Living in the same house as your spouse while divorce proceedings are also ongoing is stressful. Ideally, the parties could live separately and negotiate temporary issues related to parenting time and financial support until the divorce is final. That’s not always possible, though. For better or worse, sometimes you are just stuck in the same house as your spouse.
Emotions can run high, and sometimes the police get involved. If this happens, it is important to understand that the police are not the Judge (or your lawyer) in your divorce. They are only interested in keeping the peace in that particular moment, and whatever solution they propose is just a band-aid. They will try to cool things down, and may even ask one of the spouses to stay somewhere else for the night.
The police might also advise one (or both) of the parties to seek an Order for Protection (OFP). With such an Order in place, if the police get called again, they then have an Order which they can enforce. If one party is having contact with the other party in violation of an OFP, they can arrest the offending party and take them to jail. Absent such an Order, all the police can really do is just try to calm everyone down.
It is also important to understand that you cannot simply get an OFP because you want one, or because the police suggested that you get one. To qualify for an OFP, the other person must have committed an act of domestic abuse, defined by statute as “physical harm, bodily injury, or assault” or the “infliction of fear of imminent physical harm, bodily injury, or assault.”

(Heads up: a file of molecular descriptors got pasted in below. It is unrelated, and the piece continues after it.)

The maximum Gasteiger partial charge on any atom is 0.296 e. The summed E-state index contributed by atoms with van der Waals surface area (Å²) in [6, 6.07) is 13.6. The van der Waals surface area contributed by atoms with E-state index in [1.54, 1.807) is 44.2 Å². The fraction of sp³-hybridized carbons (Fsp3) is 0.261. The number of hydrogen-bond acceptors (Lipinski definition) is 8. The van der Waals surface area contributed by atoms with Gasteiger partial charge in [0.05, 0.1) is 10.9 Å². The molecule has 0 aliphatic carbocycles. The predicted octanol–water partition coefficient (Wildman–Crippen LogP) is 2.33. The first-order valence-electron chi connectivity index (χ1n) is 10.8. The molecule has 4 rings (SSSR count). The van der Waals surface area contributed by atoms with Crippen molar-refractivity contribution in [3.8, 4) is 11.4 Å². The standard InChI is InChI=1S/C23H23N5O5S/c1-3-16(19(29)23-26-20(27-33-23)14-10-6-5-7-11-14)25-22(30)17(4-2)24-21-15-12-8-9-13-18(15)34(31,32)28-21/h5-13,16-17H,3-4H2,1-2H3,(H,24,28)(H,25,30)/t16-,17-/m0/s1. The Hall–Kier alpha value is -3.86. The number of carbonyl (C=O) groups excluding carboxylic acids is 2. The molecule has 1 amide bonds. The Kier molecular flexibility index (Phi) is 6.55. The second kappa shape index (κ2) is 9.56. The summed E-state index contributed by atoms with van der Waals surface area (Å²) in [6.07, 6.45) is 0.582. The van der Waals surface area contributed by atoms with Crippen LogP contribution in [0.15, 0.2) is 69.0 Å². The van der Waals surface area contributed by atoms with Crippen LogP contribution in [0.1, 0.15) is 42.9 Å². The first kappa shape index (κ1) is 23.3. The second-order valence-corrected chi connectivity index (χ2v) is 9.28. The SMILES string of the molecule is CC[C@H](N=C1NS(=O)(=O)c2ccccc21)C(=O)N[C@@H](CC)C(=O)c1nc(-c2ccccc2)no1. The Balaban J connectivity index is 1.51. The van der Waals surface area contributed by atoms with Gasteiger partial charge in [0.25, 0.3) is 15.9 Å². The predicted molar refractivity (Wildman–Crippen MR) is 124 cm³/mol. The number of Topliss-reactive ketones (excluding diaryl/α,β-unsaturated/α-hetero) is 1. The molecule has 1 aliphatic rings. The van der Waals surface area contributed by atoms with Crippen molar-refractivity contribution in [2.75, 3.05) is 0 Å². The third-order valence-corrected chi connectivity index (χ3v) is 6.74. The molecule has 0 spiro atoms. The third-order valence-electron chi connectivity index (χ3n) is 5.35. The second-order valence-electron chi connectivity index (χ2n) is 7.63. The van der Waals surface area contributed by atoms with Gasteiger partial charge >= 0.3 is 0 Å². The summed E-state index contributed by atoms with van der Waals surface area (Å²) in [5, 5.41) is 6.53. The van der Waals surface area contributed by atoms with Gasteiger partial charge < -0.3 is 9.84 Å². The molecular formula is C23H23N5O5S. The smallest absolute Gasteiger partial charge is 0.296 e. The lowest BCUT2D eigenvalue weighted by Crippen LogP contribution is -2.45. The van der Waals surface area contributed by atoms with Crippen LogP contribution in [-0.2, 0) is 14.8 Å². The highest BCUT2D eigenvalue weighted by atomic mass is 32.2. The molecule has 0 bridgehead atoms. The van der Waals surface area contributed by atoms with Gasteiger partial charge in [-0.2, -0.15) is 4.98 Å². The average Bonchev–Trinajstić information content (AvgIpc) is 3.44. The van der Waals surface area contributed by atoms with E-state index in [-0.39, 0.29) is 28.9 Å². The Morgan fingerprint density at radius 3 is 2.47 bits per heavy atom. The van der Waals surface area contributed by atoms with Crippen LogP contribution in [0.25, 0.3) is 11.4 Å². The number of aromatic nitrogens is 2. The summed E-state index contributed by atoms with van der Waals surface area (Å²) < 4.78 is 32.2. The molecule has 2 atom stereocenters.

Generally speaking, the mere fact that you got into an argument with your spouse is not enough. There must be an act of domestic abuse in order for the Court to issue an Order for Protection. However, the police rarely investigate the facts in depth before suggesting to someone that they seek an OFP. More often than not, “Get an OFP” is just the stock response from the police when they get called to a scene where divorcing parties are feuding. In other words, it is their way of saying that there’s not much they can do keep people separated if there is not an OFP in place.
But, again, just because the police suggested you get an OFP doesn’t mean you should. You need to have a good faith basis for asserting that an act of domestic abuse has occurred. Further, unsuccessfully seeking an OFP could potentially damage your credibility in the divorce case. A Judge might see it as a short cut to a Temporary Order in your divorce, rather than a legitimate need to be protected from an abusive spouse.
In the end, you should consult with your lawyer as to the wisdom of seeking an OFP rather than just relying on the advice of the police.